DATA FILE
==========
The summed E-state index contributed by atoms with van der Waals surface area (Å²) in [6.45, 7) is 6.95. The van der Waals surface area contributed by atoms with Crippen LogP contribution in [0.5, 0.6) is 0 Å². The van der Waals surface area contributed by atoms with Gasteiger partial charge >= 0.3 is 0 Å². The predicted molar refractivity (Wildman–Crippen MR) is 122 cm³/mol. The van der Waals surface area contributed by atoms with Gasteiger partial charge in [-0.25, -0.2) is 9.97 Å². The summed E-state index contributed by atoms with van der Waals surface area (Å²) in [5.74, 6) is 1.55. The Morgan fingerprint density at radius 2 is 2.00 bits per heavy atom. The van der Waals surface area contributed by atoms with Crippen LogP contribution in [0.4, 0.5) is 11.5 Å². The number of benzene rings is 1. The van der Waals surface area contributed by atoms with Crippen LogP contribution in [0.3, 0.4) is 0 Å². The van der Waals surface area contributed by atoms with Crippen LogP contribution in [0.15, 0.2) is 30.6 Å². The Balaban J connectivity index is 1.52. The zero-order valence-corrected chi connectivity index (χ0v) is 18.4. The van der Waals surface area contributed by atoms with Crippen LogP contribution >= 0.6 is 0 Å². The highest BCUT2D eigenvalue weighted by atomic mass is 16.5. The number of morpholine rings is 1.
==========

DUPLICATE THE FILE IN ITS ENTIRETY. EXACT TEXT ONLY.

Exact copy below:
The summed E-state index contributed by atoms with van der Waals surface area (Å²) in [6.45, 7) is 6.95. The van der Waals surface area contributed by atoms with Crippen LogP contribution in [0.5, 0.6) is 0 Å². The van der Waals surface area contributed by atoms with Gasteiger partial charge >= 0.3 is 0 Å². The predicted molar refractivity (Wildman–Crippen MR) is 122 cm³/mol. The van der Waals surface area contributed by atoms with Gasteiger partial charge in [-0.25, -0.2) is 9.97 Å². The summed E-state index contributed by atoms with van der Waals surface area (Å²) in [5.74, 6) is 1.55. The Morgan fingerprint density at radius 2 is 2.00 bits per heavy atom. The van der Waals surface area contributed by atoms with Crippen LogP contribution in [0.4, 0.5) is 11.5 Å². The number of benzene rings is 1. The van der Waals surface area contributed by atoms with Crippen LogP contribution in [0.3, 0.4) is 0 Å². The van der Waals surface area contributed by atoms with Crippen LogP contribution in [0.15, 0.2) is 30.6 Å². The Balaban J connectivity index is 1.52. The zero-order valence-corrected chi connectivity index (χ0v) is 18.4. The van der Waals surface area contributed by atoms with Crippen LogP contribution >= 0.6 is 0 Å². The highest BCUT2D eigenvalue weighted by atomic mass is 16.5. The number of morpholine rings is 1.